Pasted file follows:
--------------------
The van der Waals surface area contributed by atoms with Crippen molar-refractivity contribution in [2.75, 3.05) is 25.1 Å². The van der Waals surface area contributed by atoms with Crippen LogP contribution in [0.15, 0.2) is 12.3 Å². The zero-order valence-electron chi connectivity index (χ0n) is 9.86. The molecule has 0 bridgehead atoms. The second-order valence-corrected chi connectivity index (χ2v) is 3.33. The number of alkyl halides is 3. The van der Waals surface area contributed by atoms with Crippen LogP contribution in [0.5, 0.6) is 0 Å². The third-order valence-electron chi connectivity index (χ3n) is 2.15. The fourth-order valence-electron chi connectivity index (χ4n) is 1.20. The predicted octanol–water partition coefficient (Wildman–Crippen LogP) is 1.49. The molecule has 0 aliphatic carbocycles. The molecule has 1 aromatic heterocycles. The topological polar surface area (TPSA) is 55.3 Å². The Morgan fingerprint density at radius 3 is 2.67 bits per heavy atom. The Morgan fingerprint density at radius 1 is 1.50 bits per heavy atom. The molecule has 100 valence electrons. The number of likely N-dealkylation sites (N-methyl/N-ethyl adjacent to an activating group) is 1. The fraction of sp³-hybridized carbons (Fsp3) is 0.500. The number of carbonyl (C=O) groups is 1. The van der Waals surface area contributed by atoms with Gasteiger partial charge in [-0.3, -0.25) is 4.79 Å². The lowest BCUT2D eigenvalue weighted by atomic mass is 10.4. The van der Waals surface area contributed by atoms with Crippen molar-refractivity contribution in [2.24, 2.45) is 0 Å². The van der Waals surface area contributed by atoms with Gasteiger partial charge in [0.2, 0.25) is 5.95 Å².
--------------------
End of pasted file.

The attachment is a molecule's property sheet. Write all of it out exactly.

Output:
The van der Waals surface area contributed by atoms with Crippen molar-refractivity contribution in [2.75, 3.05) is 25.1 Å². The van der Waals surface area contributed by atoms with Crippen LogP contribution in [0.15, 0.2) is 12.3 Å². The zero-order valence-electron chi connectivity index (χ0n) is 9.86. The molecule has 0 bridgehead atoms. The second-order valence-corrected chi connectivity index (χ2v) is 3.33. The number of alkyl halides is 3. The van der Waals surface area contributed by atoms with Crippen LogP contribution in [0.5, 0.6) is 0 Å². The third-order valence-electron chi connectivity index (χ3n) is 2.15. The fourth-order valence-electron chi connectivity index (χ4n) is 1.20. The predicted octanol–water partition coefficient (Wildman–Crippen LogP) is 1.49. The molecule has 0 aliphatic carbocycles. The molecule has 1 aromatic heterocycles. The topological polar surface area (TPSA) is 55.3 Å². The Morgan fingerprint density at radius 3 is 2.67 bits per heavy atom. The Morgan fingerprint density at radius 1 is 1.50 bits per heavy atom. The molecule has 100 valence electrons. The number of likely N-dealkylation sites (N-methyl/N-ethyl adjacent to an activating group) is 1. The fraction of sp³-hybridized carbons (Fsp3) is 0.500. The number of carbonyl (C=O) groups is 1. The van der Waals surface area contributed by atoms with Gasteiger partial charge in [-0.3, -0.25) is 4.79 Å². The lowest BCUT2D eigenvalue weighted by atomic mass is 10.4. The van der Waals surface area contributed by atoms with Crippen molar-refractivity contribution in [2.24, 2.45) is 0 Å². The van der Waals surface area contributed by atoms with Gasteiger partial charge in [0.2, 0.25) is 5.95 Å².